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Other medications that are not bisphosphonates are used for osteoporosis such as calcitonin-salmon (Miacalcin) SC or IM injections, Forteo (rhPTH ) SC injections, or estrogen.

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MECHANISM of BISPHOSPHONATES

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Bisphosphonates slow the rate of bone loss, they do not actually build bone. Bone requires a balance of osteoblasts that form new bone, and osteoclasts that resorb bone. Osteoporosis occurs with age and especially with loss of estrogen that dramatically increases loss of bone. Other factors that lead to bone loss are lack of exercise, hormonal, nutritional and genetic predispositions.

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RISKS of OSTEOPOROSIS

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Some of the worst pain I have seen in my career is pain due to fractures of fragile osteoporotic bones. It may be impossible to treat. With osteoporosis, you may simply roll over in bed and 7 rib fractures occur. One woman developed hundreds of fractures throughout her pelvis and was bedridden for years after a very minor incident. Bone stimulators did not help and she could not walk or stand without help. Years later there was a 1-1/2 inch gap between the fractures in her pelvis and of course being inactive and bedridden can only make osteoporosis worse.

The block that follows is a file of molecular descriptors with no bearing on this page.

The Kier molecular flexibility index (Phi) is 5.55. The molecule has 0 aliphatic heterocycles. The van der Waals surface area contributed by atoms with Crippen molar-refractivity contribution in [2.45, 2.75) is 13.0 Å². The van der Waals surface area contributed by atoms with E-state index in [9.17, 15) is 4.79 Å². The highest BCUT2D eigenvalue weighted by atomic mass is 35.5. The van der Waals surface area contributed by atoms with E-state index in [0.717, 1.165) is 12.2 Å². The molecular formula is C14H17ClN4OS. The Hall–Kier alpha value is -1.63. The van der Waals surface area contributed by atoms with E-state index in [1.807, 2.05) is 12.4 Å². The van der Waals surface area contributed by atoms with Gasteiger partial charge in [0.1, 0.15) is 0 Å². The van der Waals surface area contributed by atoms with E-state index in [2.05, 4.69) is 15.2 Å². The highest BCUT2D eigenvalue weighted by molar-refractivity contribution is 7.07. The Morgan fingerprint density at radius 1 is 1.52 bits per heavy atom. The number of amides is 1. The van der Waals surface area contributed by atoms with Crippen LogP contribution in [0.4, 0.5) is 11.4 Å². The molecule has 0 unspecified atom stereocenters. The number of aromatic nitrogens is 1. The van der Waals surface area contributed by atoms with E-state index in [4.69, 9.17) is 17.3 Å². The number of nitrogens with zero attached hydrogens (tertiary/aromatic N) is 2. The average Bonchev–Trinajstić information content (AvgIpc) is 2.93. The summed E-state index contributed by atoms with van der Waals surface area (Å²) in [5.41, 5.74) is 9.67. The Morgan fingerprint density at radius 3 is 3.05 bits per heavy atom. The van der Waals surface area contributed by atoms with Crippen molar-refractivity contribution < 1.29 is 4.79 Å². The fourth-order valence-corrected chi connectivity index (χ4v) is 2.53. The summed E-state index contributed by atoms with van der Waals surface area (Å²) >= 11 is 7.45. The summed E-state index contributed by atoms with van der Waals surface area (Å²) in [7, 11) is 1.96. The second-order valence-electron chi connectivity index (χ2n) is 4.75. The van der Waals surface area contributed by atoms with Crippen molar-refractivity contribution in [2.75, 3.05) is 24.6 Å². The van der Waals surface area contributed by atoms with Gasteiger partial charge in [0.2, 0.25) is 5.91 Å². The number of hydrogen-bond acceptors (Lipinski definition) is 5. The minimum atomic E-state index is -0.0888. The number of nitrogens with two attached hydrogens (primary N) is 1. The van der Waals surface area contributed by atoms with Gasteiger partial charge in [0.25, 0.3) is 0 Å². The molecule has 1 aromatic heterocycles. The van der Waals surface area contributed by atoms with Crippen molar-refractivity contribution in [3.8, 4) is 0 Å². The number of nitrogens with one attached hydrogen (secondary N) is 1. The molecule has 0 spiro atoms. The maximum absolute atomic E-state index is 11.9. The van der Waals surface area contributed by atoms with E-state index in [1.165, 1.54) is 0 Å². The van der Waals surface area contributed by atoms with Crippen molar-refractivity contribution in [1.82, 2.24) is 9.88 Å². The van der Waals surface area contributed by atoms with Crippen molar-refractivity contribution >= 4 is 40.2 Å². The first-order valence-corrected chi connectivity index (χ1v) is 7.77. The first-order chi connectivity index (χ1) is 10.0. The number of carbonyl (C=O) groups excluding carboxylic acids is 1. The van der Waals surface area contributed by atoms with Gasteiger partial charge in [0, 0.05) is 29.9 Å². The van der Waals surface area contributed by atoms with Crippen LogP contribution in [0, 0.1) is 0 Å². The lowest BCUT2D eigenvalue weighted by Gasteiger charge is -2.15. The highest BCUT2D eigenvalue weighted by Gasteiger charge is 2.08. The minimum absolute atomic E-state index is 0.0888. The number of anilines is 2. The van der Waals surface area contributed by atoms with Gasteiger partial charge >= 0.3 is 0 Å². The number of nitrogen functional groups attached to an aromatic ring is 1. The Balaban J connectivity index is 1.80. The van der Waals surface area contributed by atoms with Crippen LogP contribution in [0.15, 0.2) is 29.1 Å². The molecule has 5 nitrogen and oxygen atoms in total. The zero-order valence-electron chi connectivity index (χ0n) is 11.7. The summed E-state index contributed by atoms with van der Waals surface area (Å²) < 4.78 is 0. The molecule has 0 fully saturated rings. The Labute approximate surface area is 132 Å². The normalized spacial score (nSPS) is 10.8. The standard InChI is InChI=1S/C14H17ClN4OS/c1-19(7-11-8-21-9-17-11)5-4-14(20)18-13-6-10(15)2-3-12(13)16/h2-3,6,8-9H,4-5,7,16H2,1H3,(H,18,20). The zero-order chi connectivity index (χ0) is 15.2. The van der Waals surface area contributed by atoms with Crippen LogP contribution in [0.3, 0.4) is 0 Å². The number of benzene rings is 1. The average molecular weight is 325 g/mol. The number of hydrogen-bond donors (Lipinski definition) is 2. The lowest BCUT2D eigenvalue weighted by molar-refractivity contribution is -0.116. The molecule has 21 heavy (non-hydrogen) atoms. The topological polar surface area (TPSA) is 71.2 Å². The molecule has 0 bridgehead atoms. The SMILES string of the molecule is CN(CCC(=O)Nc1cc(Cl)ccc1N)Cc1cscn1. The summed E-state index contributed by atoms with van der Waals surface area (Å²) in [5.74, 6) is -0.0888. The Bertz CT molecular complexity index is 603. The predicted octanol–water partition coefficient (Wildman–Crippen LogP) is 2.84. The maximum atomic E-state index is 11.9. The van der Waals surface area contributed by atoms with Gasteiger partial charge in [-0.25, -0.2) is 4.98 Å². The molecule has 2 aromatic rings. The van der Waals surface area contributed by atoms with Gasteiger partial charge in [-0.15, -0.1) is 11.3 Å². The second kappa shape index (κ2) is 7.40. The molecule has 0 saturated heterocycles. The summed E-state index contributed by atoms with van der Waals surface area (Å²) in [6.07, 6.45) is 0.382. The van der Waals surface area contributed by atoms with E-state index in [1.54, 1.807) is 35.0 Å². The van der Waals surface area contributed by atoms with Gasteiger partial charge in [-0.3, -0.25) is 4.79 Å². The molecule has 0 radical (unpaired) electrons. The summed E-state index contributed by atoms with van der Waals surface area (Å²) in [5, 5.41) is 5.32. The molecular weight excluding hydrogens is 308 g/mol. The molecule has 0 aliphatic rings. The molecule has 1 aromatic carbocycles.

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RISK of MEDICATION for OSTEOPOROSIS

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Osteoporosis is more dangerous by far than any medication used to treat it. As with any drug, the benefit must outweigh side effects. Bisphosphonates increase bone thickness and reduce risk of fractures. Osteoporosis medications causes less than 1% risk of bone fractures. Fractures from the medications may be seen in the midshaft of the femur which is the mid thigh; and they may cause osteonecrosis of the TMJ, the jaw bone. Serious problems with bone healing after dental surgery may occur in those who take bisphosphonates. But the risk of osteoporosis is far greater than this small risk.

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Non-bisphosphonates also have dangers: Calcitonin may increase risk of cancer. PTH is the only one that can actually build bone – an anabolic agent that induces bone formation, not just prevent resorption of bone, but abrupt termination leads to rapid loss of bone density. Estrogen increases risk of clotting, thromboembolism that is a risk for stroke.

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Neridronate is a new bisphosphonate available so far only in Europe the last few years. They are making claims that a series of neridronate infusions can reduce pain 100% in persons with Complex Regional Pain Syndrome. That seems highly unlikely:  100% effective? Really? Oh, and so far no reports of necrosis of bone. But it has not been available as long as pamidronate, so it may be years before we get a better assessment of this drug that is confirmed by other laboratories.